Flamboyant Dallas Cowboys receiver Terrell Owens tried to kill himself by overdosing on pain medication, police said, even putting two more pills into his mouth after a friend intervened.
An initial news report had said that Owens had suffered an "allergic reaction" to his medication, but CBS affiliate KTVT reported he had been seen being wheeled into Baylor Medical Center.
A Dallas police report released Wednesday morning said Owens told his friend "that he was depressed."
The female friend, who is not identified in the report, "noticed that (his) prescription pain medication was empty and observed (Owens) putting two pills in his mouth," the police report said.
The friend attempted to pry them out with her fingers, then was told by Owens that before this incident he'd taken only five of the 40 pain pills in the bottle he'd emptied. Owens was asked by rescue workers "if he was attempting to harm himself, at which time (he) stated, 'Yes.'"
The police report says Owens was treated by Baylor staff for a drug overdose. Doctors reportedly tried to induce vomiting.
Owens is recovering from a broken right hand he hurt a week ago Sunday. He had an operation the next day to have a plate screwed in, enabling the bone to heal without being further injured. Dallas Cowboys coach Bill Parcells said last week that the pain medicine made Owens ill.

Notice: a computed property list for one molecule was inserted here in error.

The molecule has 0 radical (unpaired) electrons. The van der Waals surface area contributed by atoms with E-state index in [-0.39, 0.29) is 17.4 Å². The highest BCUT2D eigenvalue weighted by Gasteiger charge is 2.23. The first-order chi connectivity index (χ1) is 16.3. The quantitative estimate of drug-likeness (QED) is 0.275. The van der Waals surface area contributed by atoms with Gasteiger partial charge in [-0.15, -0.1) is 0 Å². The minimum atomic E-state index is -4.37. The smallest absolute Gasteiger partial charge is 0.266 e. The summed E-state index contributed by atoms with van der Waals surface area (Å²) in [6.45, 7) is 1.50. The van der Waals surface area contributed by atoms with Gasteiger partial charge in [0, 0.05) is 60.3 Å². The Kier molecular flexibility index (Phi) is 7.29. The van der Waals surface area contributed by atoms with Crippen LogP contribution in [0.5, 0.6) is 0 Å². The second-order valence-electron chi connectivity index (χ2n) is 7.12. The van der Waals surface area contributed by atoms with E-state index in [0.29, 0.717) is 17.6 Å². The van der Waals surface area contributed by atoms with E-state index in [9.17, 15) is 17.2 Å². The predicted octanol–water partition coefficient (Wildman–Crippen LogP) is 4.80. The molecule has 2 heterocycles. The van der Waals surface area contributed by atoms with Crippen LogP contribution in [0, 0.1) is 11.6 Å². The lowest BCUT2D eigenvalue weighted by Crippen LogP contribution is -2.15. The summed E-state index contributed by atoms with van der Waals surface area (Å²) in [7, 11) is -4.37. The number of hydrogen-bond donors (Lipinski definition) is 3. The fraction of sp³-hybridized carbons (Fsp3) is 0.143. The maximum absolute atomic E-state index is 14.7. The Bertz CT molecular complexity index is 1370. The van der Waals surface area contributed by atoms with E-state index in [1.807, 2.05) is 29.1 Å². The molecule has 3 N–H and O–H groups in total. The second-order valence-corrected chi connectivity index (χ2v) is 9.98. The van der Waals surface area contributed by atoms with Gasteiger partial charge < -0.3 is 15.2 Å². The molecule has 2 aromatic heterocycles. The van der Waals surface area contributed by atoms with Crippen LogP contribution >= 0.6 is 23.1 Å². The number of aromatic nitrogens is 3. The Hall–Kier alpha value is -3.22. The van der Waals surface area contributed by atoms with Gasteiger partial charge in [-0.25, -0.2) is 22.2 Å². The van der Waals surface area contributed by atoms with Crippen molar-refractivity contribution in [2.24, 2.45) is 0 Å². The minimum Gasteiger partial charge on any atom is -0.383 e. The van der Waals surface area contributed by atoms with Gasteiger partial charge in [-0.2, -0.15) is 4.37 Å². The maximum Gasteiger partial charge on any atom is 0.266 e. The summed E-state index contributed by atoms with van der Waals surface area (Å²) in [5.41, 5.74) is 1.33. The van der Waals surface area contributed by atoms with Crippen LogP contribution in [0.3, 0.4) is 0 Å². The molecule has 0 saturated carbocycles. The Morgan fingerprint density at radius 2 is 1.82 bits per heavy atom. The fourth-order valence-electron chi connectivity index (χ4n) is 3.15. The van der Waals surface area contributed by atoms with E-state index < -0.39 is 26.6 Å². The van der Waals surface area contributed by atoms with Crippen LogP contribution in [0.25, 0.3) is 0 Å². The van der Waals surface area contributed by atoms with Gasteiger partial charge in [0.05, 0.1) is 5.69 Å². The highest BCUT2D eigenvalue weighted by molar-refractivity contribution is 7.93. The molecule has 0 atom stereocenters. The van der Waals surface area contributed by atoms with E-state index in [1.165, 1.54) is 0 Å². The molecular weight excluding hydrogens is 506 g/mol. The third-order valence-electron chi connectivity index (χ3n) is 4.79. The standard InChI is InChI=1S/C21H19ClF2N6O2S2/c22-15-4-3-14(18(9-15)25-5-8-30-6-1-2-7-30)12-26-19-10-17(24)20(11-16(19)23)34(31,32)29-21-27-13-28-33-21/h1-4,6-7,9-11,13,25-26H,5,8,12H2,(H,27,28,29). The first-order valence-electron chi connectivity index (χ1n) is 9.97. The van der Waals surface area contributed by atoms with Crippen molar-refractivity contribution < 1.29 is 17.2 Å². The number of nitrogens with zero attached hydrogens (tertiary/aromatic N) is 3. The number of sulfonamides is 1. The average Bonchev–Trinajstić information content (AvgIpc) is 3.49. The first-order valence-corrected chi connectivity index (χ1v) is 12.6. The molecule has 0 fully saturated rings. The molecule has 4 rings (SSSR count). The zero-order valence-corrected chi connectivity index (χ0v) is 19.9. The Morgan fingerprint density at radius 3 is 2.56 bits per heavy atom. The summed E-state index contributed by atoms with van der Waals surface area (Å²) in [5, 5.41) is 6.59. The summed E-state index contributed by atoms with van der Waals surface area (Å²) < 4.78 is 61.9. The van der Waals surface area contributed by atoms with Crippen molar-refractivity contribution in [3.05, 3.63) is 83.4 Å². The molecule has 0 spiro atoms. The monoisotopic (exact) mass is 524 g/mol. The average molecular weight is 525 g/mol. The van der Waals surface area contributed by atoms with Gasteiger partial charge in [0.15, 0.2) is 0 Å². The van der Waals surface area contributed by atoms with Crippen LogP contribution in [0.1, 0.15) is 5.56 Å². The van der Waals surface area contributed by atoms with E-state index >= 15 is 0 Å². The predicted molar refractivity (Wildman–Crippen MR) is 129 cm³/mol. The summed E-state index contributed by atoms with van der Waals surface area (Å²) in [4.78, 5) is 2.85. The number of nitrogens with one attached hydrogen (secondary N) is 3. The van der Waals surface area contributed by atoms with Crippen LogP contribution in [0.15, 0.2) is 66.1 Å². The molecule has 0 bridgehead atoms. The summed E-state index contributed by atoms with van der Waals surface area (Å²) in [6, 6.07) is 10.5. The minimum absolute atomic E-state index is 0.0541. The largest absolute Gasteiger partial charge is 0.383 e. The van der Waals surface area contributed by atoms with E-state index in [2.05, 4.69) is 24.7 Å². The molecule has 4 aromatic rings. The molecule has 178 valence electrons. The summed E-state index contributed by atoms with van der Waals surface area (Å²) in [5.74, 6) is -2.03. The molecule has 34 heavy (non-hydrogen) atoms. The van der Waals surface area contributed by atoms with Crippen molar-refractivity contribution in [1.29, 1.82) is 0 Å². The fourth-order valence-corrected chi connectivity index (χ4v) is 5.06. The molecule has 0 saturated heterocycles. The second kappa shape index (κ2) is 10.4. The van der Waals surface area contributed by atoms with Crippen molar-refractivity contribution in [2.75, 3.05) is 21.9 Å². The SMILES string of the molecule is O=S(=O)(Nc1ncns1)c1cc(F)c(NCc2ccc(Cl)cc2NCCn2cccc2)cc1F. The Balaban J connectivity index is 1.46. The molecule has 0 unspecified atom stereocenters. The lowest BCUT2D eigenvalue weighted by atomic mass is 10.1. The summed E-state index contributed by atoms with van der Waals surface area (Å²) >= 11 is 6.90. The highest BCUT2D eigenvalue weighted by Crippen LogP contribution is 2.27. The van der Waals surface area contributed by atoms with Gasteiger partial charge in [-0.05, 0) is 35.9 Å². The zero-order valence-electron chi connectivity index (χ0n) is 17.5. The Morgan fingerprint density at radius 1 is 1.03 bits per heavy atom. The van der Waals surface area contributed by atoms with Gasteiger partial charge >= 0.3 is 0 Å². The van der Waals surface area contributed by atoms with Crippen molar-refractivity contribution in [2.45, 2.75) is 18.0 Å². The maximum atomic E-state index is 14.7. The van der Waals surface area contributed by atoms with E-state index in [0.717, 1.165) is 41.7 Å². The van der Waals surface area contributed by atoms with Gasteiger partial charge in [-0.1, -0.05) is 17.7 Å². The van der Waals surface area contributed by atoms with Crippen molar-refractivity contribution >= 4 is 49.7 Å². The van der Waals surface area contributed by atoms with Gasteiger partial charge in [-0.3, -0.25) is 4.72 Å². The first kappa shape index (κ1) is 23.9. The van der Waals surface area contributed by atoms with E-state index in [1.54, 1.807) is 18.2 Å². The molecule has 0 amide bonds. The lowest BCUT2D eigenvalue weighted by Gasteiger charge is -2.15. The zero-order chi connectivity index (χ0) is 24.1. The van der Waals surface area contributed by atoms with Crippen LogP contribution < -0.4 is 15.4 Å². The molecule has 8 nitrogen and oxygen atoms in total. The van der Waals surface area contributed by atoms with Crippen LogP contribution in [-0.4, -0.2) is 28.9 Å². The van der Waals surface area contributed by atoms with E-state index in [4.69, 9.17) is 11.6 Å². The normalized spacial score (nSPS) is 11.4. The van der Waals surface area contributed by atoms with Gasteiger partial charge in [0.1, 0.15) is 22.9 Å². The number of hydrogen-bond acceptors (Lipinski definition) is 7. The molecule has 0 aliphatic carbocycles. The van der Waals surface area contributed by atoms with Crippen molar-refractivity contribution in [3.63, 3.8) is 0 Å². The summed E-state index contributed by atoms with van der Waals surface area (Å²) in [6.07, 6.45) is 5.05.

The Cowboys were off this past weekend and Owens was back at practice Tuesday, although he worked out on his own. Parcells said Owens' hand was improving and he was expected back on the practice field Wednesday. Owens chatted briefly with reporters in the locker room Tuesday afternoon and seemed fine.
Owens, one of the league's top receivers during his 11-year NFL career, is best known for wild stunts on the field and other publicity-seeking antics off it.
When the Cowboys signed him to a $25 million, three-year deal in March, they said their background checks indicated no red flags. In fact, team consultant Calvin Hill — who mostly deals with troubled players — said during training camp that his department was not involved with Owens because he didn't have a history of those kinds of problems.
Dallas police officials said they were planning a news conference later Wednesday, but did not immediately announce a time. A hospital spokeswoman said early Wednesday there was no patient registered as Terrell Owens, although federal privacy laws allow people to block their name from being released.
© 2006 CBS Interactive Inc. All Rights Reserved. This material may not be published, broadcast, rewritten, or redistributed. The Associated Press contributed to this report.